Plinker Arms suggests shooters stick to CCI, Federal and Winchester 555 ammunition. Additionally, the Plinker Arms manual states explicitly to avoid using Remington .22 LR ammo.
The only CCI I had handy was the company’s popular Stinger loads. These ran flawlessly in the Pinker Arms pistol.
As I mentioned earlier in this review, Plinker Arms ships the pistol with a SIGTac SB15 arm brace attached. An arm brace is designed to allow for better control of a large pistol when shot with a single hand. This can be of special assistance to anyone with upper body strength or injury issues.
A friend of mine is a combat-injured retired Marine with significant injuries to one hand. He gave the gun a try with the brace and found that it helped his aiming and control of the pistol.
I also tried shooting the gun with the arm brace in its intended configuration.
If you are not familiar with the SB15, it is a bulky rubber brace that can strap to the forearm of the shooting arm to increase control of the gun while shooting one-handed. With the brace strapped to my arm, I could not use a traditional sighting method with the iron sights or red dot. However, if I canted the pistol about 45?, both could be used.
With the SB15 brace attached, I found the best sighting method was using the Streamlight laser. The laser allowed me to accurately aim the gun in nearly any position. Probably the best control I had with the gun using the brace was from a tucked position close to the body. With my elbow tucked to my side, and the gun at just above waist level, I found the brace gave me excellent one-hand control of the gun. At the same time, the laser allowed for accurate shooting.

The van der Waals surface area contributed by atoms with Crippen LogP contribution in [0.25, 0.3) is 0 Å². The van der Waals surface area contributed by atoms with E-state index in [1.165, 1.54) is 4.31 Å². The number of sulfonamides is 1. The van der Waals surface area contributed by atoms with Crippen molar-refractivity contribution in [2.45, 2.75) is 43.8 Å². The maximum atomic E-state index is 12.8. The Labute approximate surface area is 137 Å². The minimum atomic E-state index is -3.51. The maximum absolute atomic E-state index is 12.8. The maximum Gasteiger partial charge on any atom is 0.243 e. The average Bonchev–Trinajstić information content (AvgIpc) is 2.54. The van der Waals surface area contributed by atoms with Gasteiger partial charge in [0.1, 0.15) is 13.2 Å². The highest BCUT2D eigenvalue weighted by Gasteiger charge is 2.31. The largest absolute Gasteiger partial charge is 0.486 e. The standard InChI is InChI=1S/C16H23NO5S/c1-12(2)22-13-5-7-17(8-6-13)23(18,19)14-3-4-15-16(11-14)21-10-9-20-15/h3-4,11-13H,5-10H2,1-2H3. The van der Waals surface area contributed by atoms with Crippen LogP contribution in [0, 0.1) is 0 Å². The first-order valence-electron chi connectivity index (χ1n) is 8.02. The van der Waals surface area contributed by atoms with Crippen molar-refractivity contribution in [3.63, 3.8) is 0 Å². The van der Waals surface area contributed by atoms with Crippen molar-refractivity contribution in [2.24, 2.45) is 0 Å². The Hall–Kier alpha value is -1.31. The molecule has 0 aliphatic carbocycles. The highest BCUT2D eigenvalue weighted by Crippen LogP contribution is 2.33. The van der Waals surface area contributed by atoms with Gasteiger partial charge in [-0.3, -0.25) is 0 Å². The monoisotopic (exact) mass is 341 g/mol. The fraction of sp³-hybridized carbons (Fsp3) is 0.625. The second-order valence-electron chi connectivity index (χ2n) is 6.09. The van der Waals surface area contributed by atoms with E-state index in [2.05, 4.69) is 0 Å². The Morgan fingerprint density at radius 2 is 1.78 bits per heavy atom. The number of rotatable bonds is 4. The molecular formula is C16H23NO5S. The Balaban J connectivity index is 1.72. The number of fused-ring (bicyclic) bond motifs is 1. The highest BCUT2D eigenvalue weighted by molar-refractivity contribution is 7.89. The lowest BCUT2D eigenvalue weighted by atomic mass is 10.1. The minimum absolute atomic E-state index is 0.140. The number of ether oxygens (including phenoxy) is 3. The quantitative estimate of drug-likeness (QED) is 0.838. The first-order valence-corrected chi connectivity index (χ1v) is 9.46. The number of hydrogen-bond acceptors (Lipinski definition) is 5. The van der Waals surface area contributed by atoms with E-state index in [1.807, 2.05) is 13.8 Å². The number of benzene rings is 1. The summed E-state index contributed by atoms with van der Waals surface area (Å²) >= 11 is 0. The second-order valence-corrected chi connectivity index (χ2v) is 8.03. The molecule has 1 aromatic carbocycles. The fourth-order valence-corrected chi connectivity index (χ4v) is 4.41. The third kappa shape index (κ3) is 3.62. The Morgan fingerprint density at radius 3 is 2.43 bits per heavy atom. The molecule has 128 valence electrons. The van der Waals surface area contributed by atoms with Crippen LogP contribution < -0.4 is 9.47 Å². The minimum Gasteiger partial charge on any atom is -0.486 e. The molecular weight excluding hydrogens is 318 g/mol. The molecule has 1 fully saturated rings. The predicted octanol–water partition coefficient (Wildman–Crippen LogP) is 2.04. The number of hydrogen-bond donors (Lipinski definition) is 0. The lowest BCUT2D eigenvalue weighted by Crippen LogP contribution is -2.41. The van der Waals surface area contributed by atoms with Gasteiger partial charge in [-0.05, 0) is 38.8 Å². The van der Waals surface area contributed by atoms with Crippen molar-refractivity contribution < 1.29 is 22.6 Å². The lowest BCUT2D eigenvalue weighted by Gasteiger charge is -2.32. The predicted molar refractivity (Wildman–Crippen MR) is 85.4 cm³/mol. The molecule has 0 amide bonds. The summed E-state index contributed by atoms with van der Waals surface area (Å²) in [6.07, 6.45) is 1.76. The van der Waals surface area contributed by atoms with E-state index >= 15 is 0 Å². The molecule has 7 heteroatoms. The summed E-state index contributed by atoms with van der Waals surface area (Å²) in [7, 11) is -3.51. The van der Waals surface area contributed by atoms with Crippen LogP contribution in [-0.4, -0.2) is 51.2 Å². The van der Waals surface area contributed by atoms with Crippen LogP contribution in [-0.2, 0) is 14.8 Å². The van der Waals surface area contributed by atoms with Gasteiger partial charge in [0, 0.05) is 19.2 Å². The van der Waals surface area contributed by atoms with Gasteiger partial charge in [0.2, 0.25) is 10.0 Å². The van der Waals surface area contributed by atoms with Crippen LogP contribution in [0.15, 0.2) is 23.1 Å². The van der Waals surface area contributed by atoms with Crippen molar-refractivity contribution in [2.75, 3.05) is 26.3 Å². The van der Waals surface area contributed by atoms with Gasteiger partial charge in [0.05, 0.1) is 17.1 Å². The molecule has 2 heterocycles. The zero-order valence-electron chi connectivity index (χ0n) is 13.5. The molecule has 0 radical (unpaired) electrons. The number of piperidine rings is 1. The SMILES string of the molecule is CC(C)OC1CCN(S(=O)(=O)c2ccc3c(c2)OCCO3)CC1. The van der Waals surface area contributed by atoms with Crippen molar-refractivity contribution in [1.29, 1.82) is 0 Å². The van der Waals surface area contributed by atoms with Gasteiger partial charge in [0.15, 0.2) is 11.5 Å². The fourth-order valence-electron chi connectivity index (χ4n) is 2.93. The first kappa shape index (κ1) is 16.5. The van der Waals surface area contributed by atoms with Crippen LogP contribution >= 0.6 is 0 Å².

(Update: SIG Sauer no longers makes the SIGTac SB15 arm brace. I recommend checking out SB Tactical for any arm brace pistol projects you have coming up.)
Shooting without the brace clamped to my arm allowed for regular use of the sights and shooting positions.
Of course, many people use the arm brace as an improvised stock. Although not intended for this purpose, the gun can be fired in this way. For me, it provided the best control and accuracy. (If accuracy and control are improved by having a stock on a pistol, it makes one wonder why it is illegal to add one…)
The Plinker Arms AR-15 rimfire pistol is a great shooting gun.
If you are looking for a rimfire analog for your centerfire AR-15, this pistol is an excellent choice. Operation and controls closely mirror that of a standard AR, allowing a shooter to keep his or her tactical skills sharp. But, unlike the centerfire equivalent, keeping the Plinker Arms pistol fed with ammo only nibbles at the wallet.
Update: March 27, 2022
The pistol in this article was provided by Plinker Arms for review. I also wrote an article about the gun for Harris Publications.
I was not paid by Plinker Arms to write the review, nor was I asked to provide a positive evaluation of the gun. All of the opinions are my own.
I do not have any financial interest in any firearms manufacturer.